Just a matter of time.
All “I’s” are dotted and “T’s” crossed, Willie Desjardins has been named the head coach of the Vancouver Canucks.
Though it was previously reported elsewhere, the resounding statement of confidence came from TSN’s Bob McKenzie late last week.
Nothing signed yet, but Willie Desjardins will be in VAN this weekend. Assuming all goes as expected, he’ll be introduced as coach next wk.
— Bob McKenzie (@TSNBobMcKenzie) June 20, 2014
Provided all goes as planned, this looks like a great hire for Trevor Linden and Jim Benning. After the Los Angeles Kings elected to retain assistant coach John Stevens in a likely succession plan, Desjardins emerged as the Canucks‘ leading candidate, and for good reason.
He has won at every level he’s (head) coached. He coached the WHL’s Medicine Hat Tigers from 2002 to 2010 and had a career record of 323-176-60, making him the winningest coach in franchise history, via HockeyDB.
Also, he led the Tigers to league championships in 2004 and 2007. After a two-year stint as an assistant coach with the Dallas Stars, he had a subsequent two-year stint as coach of their AHL affiliate, the Texas Stars, capped by a Calder Cup win earlier this month.
As far as his coaching style, in Vancouver, he will need to be, and essentially already is, the “anti-Torts,” according to Mark Spector. Much was made last season of John Tortorella’s disastrous coaching approach, from commuting from Point Roberts, WA to a lack of emphasis on practice to overplaying his top players, and not to mention that he evidently never had any conversations with Travis Green.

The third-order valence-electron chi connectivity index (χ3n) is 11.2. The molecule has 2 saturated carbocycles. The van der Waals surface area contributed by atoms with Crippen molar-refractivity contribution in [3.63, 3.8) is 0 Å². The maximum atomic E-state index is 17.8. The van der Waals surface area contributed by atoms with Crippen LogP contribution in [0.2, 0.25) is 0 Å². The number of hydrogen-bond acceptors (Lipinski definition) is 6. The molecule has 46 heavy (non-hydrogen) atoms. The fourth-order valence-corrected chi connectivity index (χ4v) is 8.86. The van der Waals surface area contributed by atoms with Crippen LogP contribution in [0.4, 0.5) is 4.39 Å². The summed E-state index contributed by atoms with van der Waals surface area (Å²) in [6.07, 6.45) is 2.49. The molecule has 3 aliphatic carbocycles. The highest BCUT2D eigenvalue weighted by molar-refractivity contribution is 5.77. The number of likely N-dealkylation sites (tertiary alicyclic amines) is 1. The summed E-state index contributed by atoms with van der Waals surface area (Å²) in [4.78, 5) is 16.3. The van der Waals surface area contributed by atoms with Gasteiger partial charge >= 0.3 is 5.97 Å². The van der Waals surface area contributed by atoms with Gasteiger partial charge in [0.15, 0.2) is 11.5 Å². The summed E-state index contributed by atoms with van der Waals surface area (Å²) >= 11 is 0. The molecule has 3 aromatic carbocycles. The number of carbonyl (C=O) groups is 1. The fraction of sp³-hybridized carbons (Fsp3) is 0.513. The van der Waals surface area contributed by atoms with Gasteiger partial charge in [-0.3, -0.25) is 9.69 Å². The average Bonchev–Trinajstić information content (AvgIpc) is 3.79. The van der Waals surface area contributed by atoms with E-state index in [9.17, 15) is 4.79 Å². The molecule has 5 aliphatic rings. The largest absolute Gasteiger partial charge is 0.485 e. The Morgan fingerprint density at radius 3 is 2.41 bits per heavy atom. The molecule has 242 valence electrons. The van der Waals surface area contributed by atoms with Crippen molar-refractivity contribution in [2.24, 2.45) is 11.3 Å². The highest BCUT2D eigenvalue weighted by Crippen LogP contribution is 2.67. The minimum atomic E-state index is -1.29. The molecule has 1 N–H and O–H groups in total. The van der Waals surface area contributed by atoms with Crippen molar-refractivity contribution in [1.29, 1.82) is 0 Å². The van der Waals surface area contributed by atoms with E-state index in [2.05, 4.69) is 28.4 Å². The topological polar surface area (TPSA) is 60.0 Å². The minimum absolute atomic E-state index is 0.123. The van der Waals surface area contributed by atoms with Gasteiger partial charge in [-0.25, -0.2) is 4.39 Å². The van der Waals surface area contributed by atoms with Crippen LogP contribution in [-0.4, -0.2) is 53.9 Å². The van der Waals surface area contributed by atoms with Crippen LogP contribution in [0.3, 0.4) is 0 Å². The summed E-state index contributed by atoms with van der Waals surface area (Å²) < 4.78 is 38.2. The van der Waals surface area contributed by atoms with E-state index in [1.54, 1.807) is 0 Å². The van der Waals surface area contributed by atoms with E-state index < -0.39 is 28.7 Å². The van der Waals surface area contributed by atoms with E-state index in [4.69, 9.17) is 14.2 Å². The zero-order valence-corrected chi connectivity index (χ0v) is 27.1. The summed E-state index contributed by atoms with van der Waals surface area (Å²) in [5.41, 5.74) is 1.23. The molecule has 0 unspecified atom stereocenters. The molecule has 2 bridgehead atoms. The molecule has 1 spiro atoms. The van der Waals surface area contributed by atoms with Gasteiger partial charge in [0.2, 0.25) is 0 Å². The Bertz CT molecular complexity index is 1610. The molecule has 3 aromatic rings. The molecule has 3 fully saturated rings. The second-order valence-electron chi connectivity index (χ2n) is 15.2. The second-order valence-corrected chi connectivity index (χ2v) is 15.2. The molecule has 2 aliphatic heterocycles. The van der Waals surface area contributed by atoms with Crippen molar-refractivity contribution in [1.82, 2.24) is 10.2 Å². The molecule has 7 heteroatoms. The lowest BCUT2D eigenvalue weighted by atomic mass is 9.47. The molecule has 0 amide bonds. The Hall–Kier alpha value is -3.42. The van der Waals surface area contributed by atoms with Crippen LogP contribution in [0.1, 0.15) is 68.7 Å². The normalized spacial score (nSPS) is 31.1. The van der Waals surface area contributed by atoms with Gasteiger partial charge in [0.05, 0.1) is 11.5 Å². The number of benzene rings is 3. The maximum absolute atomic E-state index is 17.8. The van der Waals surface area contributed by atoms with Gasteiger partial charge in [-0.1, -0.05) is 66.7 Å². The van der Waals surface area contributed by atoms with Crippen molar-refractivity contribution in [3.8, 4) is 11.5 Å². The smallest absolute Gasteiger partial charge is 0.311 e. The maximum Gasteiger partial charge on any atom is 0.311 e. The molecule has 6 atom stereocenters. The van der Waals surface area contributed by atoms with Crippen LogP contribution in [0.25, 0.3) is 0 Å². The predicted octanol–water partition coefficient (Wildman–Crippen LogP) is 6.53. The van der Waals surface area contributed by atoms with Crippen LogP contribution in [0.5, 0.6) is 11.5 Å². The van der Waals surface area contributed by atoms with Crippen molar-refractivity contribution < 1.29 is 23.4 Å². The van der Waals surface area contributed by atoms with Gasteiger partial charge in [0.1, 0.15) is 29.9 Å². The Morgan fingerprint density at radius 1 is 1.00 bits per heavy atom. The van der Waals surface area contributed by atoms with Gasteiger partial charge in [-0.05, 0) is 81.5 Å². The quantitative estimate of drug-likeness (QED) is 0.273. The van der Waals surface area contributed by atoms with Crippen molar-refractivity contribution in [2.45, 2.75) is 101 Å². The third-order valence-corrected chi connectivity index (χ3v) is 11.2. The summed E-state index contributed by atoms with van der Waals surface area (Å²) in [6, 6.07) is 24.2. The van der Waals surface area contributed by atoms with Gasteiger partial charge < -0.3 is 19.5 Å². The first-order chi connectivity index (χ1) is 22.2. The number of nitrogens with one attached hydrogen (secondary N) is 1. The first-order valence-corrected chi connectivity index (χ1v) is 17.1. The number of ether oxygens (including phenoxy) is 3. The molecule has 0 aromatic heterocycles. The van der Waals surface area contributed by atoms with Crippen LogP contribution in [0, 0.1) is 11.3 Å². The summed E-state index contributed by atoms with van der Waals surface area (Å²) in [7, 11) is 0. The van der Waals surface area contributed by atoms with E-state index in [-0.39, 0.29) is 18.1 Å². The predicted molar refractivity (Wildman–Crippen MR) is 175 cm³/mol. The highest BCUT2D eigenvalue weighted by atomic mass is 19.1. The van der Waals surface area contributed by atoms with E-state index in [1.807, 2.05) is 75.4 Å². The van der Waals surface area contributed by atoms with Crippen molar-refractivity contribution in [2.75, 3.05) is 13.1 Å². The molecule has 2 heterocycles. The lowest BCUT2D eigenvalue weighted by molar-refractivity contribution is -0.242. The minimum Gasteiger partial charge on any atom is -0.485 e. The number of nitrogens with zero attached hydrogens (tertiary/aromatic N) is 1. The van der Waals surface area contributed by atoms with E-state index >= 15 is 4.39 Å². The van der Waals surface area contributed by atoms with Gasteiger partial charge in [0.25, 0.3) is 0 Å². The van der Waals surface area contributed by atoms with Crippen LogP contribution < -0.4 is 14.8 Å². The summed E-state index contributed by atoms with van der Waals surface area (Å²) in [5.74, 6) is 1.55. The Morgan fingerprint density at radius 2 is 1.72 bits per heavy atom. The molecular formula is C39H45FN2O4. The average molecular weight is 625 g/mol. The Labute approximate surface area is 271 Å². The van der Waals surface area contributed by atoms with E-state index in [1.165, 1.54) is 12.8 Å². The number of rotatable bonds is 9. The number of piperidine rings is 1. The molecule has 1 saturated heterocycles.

Desjardins will have to take a completely different approach. If he can re-create some form of honest communication within the organization, deploy his players correctly, and, preferably, getting a place somewhere in the province, he’ll do just fine.
He has plenty of question marks surrounding him; first and foremost, his lack of NHL head coaching experience.
While he has had a winning career in the WHL and AHL, it is difficult to predict how it will transfer to the NHL game, not to mention dealing with heavy media and fan presence likely for the first time.
His assistant coaching stint in Dallas will have certainly helped him, not to mention having Glen Gulutzan, his former head coach in Dallas, as his assistant.
Another consideration is his age. He is 57 years old, and while that doesn’t make him a senior citizen, he will be among the oldest coaches in the league.
These factors will be interesting to watch as the season goes on.
All in all, Desjardins seems to be the right man for the job. He has the qualities you look for in a leader, and he doesn’t seem to be anything like John Tortorella.
Now, the priority must be to change up the roster. Benning and Linden need to work hard over the next few weeks to get the players they need for Desjardins’ system.